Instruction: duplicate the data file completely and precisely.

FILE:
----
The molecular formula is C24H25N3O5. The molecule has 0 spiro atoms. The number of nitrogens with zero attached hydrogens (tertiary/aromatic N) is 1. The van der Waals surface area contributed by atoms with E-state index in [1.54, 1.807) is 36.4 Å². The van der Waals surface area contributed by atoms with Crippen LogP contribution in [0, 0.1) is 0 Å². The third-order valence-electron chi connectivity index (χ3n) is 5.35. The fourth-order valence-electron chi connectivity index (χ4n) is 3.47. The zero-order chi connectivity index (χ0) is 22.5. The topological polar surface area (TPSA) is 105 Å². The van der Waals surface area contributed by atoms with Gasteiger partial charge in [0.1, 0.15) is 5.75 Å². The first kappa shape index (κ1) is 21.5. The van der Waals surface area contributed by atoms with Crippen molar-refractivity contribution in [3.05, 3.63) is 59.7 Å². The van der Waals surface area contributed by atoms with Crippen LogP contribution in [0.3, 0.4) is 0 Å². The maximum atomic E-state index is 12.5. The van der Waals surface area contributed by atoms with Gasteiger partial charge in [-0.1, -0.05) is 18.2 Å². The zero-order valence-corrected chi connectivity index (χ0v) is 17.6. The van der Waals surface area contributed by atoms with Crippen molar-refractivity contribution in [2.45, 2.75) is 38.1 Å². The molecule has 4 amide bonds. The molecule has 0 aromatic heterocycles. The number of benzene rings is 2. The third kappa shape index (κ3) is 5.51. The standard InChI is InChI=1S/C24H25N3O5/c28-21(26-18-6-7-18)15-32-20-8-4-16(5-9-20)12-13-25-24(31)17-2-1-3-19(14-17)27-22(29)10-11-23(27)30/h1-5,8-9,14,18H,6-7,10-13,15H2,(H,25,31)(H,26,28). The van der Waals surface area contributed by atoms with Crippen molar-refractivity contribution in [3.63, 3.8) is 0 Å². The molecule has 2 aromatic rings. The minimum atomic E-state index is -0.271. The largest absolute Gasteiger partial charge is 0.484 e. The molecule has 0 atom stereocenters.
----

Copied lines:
The molecular formula is C24H25N3O5. The molecule has 0 spiro atoms. The number of nitrogens with zero attached hydrogens (tertiary/aromatic N) is 1. The van der Waals surface area contributed by atoms with E-state index in [1.54, 1.807) is 36.4 Å². The van der Waals surface area contributed by atoms with Crippen LogP contribution in [0, 0.1) is 0 Å². The third-order valence-electron chi connectivity index (χ3n) is 5.35. The fourth-order valence-electron chi connectivity index (χ4n) is 3.47. The zero-order chi connectivity index (χ0) is 22.5. The topological polar surface area (TPSA) is 105 Å². The van der Waals surface area contributed by atoms with Gasteiger partial charge in [0.1, 0.15) is 5.75 Å². The first kappa shape index (κ1) is 21.5. The van der Waals surface area contributed by atoms with Crippen molar-refractivity contribution in [3.05, 3.63) is 59.7 Å². The van der Waals surface area contributed by atoms with Crippen LogP contribution in [0.3, 0.4) is 0 Å². The maximum atomic E-state index is 12.5. The van der Waals surface area contributed by atoms with Gasteiger partial charge in [-0.1, -0.05) is 18.2 Å². The zero-order valence-corrected chi connectivity index (χ0v) is 17.6. The van der Waals surface area contributed by atoms with Crippen molar-refractivity contribution in [2.45, 2.75) is 38.1 Å². The molecule has 4 amide bonds. The molecule has 0 aromatic heterocycles. The number of benzene rings is 2. The third kappa shape index (κ3) is 5.51. The standard InChI is InChI=1S/C24H25N3O5/c28-21(26-18-6-7-18)15-32-20-8-4-16(5-9-20)12-13-25-24(31)17-2-1-3-19(14-17)27-22(29)10-11-23(27)30/h1-5,8-9,14,18H,6-7,10-13,15H2,(H,25,31)(H,26,28). The van der Waals surface area contributed by atoms with Crippen molar-refractivity contribution in [3.63, 3.8) is 0 Å². The molecule has 2 aromatic rings. The minimum atomic E-state index is -0.271. The largest absolute Gasteiger partial charge is 0.484 e. The molecule has 0 atom stereocenters.